Welcome home, Mohammad Amir

Those were dark days. Out there, in the gloom of a land in another continent, they had instructed a gullible teenager from the obscure Gujar Khan to overstep deliberately. His captain, Salman Butt, perhaps the man he trusted the most in a country he had never been to, had asked him to give away the extra run for some money. Whether the boy had an idea of what he was doing is debatable: what we can be sure of is, the fact that his idea about the repercussions was too hazy, too blurred for him to have a focused vision. He had no mentor to show him the way.

This, however, was no ordinary child. Mohammad Amir was already being hailed as the next Wasim Akram. Somewhere in the Wisden editorial room, he was probably being shortlisted as one of the Cricketers of the Year. There was no doubt over his potential. He had delivered as well. He was all set to take the mantle over, to carry on the legacy of the seemingly unending lineage of fast bowlers the country has produced.

Thankfully, he was a minor, and was sent to Feltham Young Offenders Institution for six months. He was released after serving three months. The nightmare had ended. But the war had only begun for Amir. READ: Mohammad Amir makes a comeback in the Pakistan side: Twitter reactions

It took over three years for Amir to return to domestic cricket. By now a man of 22, Amir made a comeback for Omar Associates. The man who was supposed to take new ball for Pakistan was now playing in Grade II Patron’s Trophy — a tournament that, for most, existed only on Google.

They lifted the ban. He played Twenty20 for Rawalpindi Rams. He played Quaid-e-Azam qualifiers, and then in the bigger stage. As the magic — the movement, those accurate yorkers, and more — seemed to return, the obvious question kept surfacing: will they let him play international cricket

Meanwhile, he made a detour of Bangladesh. Chittagong Vikings trusted him, gave him the opportunity. He paid them back with 14 wickets at 12.64. He went for a mere 5.56 an over. His wickets took him less than 14 balls. The Vikings finished last, but barring Amir, Shafiul Islam (13) was the only other bowler to take more than 4 wickets. READ: Mohammad Amir: “Delighted for the opportunity to wear the Pakistan green shirt once again”

We got a look at him in his new avatar. The eyes were hungrier; the face, slightly weather-beaten; the jaw, determined; it was the look of a person raring to go. This was not the susceptible teenager whose ban had once brought Michael Holding to the verge of breaking down.

This was a man.

But we, they, him, everyone kept asking that all-important question. When would he be playing at the big stage?

They, the seniors, the teammates, the fans were divided in opinion as to whether Amir should play for Pakistan again. “A traitor”, some called him. Others were ready to forgive a boy who had committed an error in his adolescence, had served in sentence, and had been through years of ignominy and isolation from the sport.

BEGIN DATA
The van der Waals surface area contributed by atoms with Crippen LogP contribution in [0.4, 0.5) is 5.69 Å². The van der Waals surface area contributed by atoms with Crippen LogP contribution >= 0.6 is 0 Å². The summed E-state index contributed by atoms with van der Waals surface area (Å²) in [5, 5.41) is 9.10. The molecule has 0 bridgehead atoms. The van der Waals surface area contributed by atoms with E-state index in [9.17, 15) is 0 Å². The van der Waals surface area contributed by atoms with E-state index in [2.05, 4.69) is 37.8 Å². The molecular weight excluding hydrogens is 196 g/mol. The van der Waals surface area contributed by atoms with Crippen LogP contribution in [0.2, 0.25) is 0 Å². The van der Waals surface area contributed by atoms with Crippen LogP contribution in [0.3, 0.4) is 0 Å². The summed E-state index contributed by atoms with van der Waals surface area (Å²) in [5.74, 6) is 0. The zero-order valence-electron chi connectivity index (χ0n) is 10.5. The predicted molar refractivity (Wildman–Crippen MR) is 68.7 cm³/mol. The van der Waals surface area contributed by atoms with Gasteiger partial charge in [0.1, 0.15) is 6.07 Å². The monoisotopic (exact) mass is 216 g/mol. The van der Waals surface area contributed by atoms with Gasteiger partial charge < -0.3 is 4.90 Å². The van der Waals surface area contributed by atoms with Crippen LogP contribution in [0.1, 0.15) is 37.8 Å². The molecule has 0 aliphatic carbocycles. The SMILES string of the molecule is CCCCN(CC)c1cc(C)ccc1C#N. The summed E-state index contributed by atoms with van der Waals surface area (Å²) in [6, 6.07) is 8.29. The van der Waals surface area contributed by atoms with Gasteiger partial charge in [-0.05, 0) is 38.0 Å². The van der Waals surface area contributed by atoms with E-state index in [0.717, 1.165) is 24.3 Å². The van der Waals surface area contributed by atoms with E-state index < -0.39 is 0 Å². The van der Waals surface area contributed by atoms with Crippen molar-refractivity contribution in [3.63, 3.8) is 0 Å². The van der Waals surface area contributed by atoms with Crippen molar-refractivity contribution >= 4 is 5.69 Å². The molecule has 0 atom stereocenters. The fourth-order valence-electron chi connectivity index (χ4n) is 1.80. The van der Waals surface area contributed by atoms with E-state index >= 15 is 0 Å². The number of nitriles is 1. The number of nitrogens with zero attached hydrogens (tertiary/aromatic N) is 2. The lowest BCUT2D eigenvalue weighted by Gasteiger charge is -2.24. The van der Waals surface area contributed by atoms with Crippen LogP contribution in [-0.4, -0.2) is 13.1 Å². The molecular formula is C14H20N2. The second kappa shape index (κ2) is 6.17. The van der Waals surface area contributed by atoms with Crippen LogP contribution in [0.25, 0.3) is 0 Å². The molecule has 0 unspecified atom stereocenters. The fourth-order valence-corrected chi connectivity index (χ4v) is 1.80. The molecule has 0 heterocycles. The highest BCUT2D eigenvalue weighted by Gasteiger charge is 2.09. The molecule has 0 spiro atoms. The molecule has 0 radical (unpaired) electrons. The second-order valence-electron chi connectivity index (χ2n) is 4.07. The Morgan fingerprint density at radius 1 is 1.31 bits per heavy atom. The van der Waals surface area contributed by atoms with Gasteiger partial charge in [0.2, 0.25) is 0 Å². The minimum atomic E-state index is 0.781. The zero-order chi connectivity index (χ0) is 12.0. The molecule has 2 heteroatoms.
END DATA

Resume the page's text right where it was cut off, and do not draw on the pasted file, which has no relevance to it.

But PCB included him. New Zealand granted him the visa. He would probably have wanted to have a go first, but Kane Williamson put Pakistan in. They lost 8 wickets, and Amir was the only one not to take field.

It was, however, only a matter of time. Those minutes between innings were certainly among the longest Amir had spent in his life. He was probably tense — too tense when Shahid Afridi threw him the ball; he responded with a wide outside leg.

Afridi could have given Amir a wicket in his second over, but he grassed a dolly at cover. Williamson got away. Amir would have loved to send Williamson back, but it probably did not matter, for he was finally playing cricket for Pakistan. His first two overs went for 10. Afridi took him off, holding him for the end.

Then, with New Zealand requiring 50 off 24, Amir was summoned again. Once again they went after him. This time Todd Astle cut him hard — and once again it was grassed, this time by Sohaib Maqsood at backward-point.

It could have been 2.2-0-11-2. Everything remained the same, barring the wickets column. Williamson went after Amir, smashing two boundaries. 3-0-21-0, his figures read.

New Zealand needed 30 from 12 balls when Amir came to bowl his final overs. Williamson was fighting a lost battle. Matt Henry smashed a four, but Amir had things under control. They needed 20 from 7.

Then Amir steamed in, for one final time. He aimed for the yorker. The line was a shade outside off. Henry gave it a whack just before it pitched. Amir saw the ball being bludgeoned to cover — flat, in the air — towards his captain — would Afridi drop it again?

Not this time. Afridi took the catch. Amir was happy, but more importantly, he looked relieved, very relieved, for he was back where he belonged.

Welcome home, Amir.

The article was published on CricketCountry.

(Abhishek Mukherjee is the Chief Editor at CricketCountry and CricLife. He blogs here and can be followed on Twitter here.)